Expansion of CN seen by doubling size of pediatric unit
From the desk of Assistant Chief Gary Batton
While in Talihina recently, I stopped by the Choctaw Nation hospital to tour the pediatric care unit that has just reopened after extensive renovations. It was outstanding to see the doctors and other health professionals in the spacious new exam rooms and offices, and even better to see the young patients and parents enjoying the beautiful waiting areas.
When told there was “interactive furniture” in the pediatric clinic, I wasn’t sure what that meant, but soon found that the tables reacted to the touch of a hand by lighting up and changing colors. Just as fun, some of the chairs also reacted to body heat by leaving temporary color imprints from a human touch.
The expansion doubled the size of the clinic, giving it 12 exam rooms, a treatment room and a procedure room. There is a case manager office that will work specifically with pediatric needs.
Parents will be relieved to know that there are two separate waiting areas (well child area and sick child area), so that those seeing the doctor for check-ups and immunizations are not exposed to the children who are ill.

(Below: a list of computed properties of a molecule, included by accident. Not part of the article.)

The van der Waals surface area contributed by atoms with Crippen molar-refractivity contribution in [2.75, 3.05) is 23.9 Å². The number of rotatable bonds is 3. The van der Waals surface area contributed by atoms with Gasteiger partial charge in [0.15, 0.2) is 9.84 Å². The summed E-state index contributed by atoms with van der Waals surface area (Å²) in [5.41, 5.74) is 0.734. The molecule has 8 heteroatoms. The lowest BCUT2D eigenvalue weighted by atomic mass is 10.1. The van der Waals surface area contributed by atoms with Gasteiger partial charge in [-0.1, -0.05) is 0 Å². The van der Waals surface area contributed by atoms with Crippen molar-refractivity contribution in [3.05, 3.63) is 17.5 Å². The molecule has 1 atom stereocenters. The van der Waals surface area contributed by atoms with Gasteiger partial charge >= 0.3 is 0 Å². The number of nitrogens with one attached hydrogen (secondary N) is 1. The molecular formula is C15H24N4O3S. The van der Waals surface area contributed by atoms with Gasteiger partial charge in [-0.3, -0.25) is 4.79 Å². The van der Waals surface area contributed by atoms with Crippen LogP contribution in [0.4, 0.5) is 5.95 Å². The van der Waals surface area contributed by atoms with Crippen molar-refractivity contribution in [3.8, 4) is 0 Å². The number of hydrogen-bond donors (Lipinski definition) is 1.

The physical therapy department at the hospital has also expanded to include a separate room for pediatric patients. This means the therapist has more time with young patients and the children are able to better concentrate on their therapy. The Choctaw Nation Health Services is familiar territory for me. Serving as the hospital administrator and executive of health care were among the jobs I performed before being appointed Assistant Chief. Improving health care for tribal members is one of the most important goals our leadership has.
My career with the Choctaw Nation has taken me down several paths, and I am thankful for every step. One of the first assignments I had in the tribe was in the purchasing department, so I was able to learn about a lot of different programs and meet many employees through the procurement and delivery process. Later jobs, working as deputy director of housing and then as executive of health services, I was allowed to serve tribal members and their families.
Seeing the growth of the Choctaw Nation and the progress of businesses, services and the interest tribal members have in our tribe, our history and our future make me realize how blessed we all are. Yakoke.